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On Secular Spirituality in the Duffer Brothers’ Stranger Things, Series 1

Liesl E. King

York St John University, England. Email: l.king@yorksj.ac.uk

Volume IX, Number 3, 2017 I Full Text PDF

DOI: 10.21659/rupkatha.v9n3.03

Received August 07, 2017; Revised September 12, 2017; Accepted September 17, 2017; Published September 20,  2017.

 Abstract

This paper explores the way in which the Duffer Brothers’ popular Netflix series Stranger Things draws on religious symbolism in order to create an allegorical landscape, one which invites viewers to consider the most pressing topics of our time—climate change and ideological opposition. It argues that apocalyptic sf, with its focus on urgent contemporary questions related to technological advancement, is the perfect genre for exploring secular spirituality and ethics, as it potentially impacts as well as appeals to religious and non-religious viewers alike. The paper concludes by considering the way Stranger Things encourages viewers to consider what a ‘spiritual’ response to disaster might look like, and what we might do individually and collectively to become more aware of the damaged “hyperobjects” (Morton, 2013) that surround and move through us, but which can be extremely difficult to keep in clear view.

Keywords: Netflix series, Stranger Things, hyperobjects, climate change, ideological opposition.

Drama and the Politics of Climate Change in Nigeria: A Critical Appraisal of Greg Mbajiorgu’s Wake Up Everyone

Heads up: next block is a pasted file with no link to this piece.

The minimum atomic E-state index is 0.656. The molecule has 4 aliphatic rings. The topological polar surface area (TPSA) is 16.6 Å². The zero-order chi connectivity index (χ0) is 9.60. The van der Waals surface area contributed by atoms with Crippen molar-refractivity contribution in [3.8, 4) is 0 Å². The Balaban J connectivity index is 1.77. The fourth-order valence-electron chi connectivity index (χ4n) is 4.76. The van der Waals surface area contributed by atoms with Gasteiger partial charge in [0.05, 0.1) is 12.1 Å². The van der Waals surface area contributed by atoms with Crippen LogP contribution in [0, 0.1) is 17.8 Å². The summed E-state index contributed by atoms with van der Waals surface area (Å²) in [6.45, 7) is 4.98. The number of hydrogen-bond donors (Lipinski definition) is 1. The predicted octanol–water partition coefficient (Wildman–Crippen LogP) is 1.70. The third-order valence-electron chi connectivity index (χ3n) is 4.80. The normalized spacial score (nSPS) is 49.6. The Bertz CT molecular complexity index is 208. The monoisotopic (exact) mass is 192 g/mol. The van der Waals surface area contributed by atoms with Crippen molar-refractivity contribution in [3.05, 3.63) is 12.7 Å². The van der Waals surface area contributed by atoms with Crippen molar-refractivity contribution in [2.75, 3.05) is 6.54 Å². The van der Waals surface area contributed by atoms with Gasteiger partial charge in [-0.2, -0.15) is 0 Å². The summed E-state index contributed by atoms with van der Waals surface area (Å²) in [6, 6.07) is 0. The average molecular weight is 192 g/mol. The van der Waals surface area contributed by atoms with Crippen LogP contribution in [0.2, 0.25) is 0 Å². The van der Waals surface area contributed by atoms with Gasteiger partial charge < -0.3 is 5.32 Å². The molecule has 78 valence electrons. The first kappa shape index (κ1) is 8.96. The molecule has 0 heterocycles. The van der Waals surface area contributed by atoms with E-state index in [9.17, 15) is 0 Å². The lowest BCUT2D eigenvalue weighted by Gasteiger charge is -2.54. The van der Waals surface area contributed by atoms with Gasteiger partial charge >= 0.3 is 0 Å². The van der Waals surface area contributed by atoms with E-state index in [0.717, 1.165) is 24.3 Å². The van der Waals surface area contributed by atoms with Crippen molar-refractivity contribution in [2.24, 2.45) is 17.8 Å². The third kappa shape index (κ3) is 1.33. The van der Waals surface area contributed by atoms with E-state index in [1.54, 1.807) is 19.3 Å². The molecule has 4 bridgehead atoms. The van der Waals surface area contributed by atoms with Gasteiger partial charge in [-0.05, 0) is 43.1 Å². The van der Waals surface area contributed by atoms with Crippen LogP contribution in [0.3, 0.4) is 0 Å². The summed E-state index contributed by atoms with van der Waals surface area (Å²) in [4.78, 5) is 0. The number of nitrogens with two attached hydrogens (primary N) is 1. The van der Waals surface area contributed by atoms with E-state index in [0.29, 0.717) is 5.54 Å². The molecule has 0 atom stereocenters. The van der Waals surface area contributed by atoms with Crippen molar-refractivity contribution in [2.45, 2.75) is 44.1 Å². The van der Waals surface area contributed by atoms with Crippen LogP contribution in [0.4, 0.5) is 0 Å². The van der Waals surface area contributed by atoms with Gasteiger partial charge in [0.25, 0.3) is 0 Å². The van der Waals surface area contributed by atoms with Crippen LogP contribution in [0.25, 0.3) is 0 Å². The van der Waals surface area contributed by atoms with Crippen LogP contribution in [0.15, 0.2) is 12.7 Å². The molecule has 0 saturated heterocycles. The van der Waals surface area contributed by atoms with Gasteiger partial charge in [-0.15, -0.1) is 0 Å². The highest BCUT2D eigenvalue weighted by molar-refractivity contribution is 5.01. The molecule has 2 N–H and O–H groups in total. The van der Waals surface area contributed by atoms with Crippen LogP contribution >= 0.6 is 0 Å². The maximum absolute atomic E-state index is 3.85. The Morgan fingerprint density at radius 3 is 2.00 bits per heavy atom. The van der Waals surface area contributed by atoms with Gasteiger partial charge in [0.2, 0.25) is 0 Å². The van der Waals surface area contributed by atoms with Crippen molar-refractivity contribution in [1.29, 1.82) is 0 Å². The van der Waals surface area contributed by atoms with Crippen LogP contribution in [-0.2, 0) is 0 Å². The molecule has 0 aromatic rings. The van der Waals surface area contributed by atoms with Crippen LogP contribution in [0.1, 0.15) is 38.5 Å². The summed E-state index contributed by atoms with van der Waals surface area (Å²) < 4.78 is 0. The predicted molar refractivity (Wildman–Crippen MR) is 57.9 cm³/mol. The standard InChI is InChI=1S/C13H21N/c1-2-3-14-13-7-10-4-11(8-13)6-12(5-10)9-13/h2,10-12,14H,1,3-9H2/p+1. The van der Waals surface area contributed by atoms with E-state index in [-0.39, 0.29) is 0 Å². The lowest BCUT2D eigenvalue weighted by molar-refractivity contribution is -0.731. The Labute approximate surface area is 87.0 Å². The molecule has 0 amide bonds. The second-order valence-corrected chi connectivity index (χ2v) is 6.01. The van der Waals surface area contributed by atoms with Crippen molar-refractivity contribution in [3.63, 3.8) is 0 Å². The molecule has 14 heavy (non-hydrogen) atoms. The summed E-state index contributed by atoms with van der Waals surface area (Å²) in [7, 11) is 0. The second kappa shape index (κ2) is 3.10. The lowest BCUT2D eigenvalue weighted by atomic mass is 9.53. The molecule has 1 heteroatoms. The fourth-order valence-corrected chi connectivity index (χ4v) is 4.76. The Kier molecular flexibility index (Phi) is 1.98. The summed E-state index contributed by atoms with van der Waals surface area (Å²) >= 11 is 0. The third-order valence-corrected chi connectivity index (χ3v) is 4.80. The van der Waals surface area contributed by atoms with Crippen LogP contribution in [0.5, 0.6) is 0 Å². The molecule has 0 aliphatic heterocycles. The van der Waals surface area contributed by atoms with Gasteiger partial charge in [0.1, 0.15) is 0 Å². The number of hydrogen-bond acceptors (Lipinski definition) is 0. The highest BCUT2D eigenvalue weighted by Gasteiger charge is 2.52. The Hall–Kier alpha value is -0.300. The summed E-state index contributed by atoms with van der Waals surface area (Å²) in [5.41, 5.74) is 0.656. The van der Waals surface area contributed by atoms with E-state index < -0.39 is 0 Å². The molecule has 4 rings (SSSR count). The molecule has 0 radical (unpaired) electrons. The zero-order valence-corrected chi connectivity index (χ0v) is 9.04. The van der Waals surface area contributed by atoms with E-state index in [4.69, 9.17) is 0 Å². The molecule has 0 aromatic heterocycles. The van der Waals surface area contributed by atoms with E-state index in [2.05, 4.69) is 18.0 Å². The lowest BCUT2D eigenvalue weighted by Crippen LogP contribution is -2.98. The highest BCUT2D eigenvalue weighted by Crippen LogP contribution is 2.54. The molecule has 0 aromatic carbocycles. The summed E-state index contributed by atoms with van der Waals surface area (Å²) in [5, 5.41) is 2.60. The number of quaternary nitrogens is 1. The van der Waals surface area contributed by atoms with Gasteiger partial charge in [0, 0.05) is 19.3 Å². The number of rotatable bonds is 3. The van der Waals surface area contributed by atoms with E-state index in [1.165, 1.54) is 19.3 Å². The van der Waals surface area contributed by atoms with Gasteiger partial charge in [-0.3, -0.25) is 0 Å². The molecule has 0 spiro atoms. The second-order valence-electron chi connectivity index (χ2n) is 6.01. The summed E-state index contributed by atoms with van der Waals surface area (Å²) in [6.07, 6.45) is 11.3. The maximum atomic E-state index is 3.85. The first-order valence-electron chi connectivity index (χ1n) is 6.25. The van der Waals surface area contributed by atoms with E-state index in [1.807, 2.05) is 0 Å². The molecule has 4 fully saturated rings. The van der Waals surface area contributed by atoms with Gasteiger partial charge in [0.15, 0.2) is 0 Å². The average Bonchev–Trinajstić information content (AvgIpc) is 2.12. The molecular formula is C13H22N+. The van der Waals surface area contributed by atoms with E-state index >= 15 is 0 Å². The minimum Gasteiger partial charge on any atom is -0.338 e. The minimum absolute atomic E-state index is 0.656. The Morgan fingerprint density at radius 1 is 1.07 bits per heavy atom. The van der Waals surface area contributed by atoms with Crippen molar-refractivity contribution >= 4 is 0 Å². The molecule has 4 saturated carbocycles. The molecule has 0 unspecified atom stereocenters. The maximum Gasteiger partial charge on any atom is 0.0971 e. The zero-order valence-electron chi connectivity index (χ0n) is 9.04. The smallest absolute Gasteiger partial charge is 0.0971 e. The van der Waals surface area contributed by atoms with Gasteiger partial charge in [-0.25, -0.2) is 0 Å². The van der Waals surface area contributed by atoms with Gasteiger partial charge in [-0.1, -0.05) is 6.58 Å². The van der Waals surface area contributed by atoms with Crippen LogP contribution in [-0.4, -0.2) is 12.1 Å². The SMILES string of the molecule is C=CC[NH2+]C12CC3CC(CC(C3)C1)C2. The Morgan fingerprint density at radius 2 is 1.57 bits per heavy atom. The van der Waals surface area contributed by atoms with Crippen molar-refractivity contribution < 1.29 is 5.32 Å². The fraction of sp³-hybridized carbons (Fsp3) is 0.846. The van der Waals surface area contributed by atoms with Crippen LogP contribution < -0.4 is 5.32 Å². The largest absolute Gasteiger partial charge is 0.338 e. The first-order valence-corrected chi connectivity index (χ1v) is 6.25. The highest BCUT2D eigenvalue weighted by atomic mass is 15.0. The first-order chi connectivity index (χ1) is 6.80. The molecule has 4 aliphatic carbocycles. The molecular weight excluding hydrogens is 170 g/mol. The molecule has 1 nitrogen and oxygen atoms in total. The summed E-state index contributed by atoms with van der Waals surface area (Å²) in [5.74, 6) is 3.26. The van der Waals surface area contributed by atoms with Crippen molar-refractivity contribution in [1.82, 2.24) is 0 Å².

Norbert Oyibo Eze, University Of Nigeria, Nsukka

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 Abstract

Johnny Igbonekwu observes that ‘an obvious primal instinctive human quest” is to “conquer the world” but he equally notes that man has not been able to achieve this goal, in spite of his “formidable intellectual assaults on the multifarious stupendous mysteries of the world” (Talk About Man 1). The quest for all manner of domination-economic, political, territorial, and spatial, etc, has driven man into invention and mindless application of technology which in choking nature, cause it to frequently retaliate through global warming, tsunami, landslide, erosion, and flooding of different dimensions. The constant decimation of human lives, businesses, buildings, and municipal services as well as the emergence of perturbing diseases owing to these palpable effects of natural disaster, force the issue of climate change to occupy a significant place in the world of environmental studies and research. This paper seeks to explain the place of drama in tackling the problem of climate change through a detailed analysis and interpretation of Greg Mbajiorgu’s Wake Up Everyone considered to be a giant impact assessment study and provocative wake-up call.

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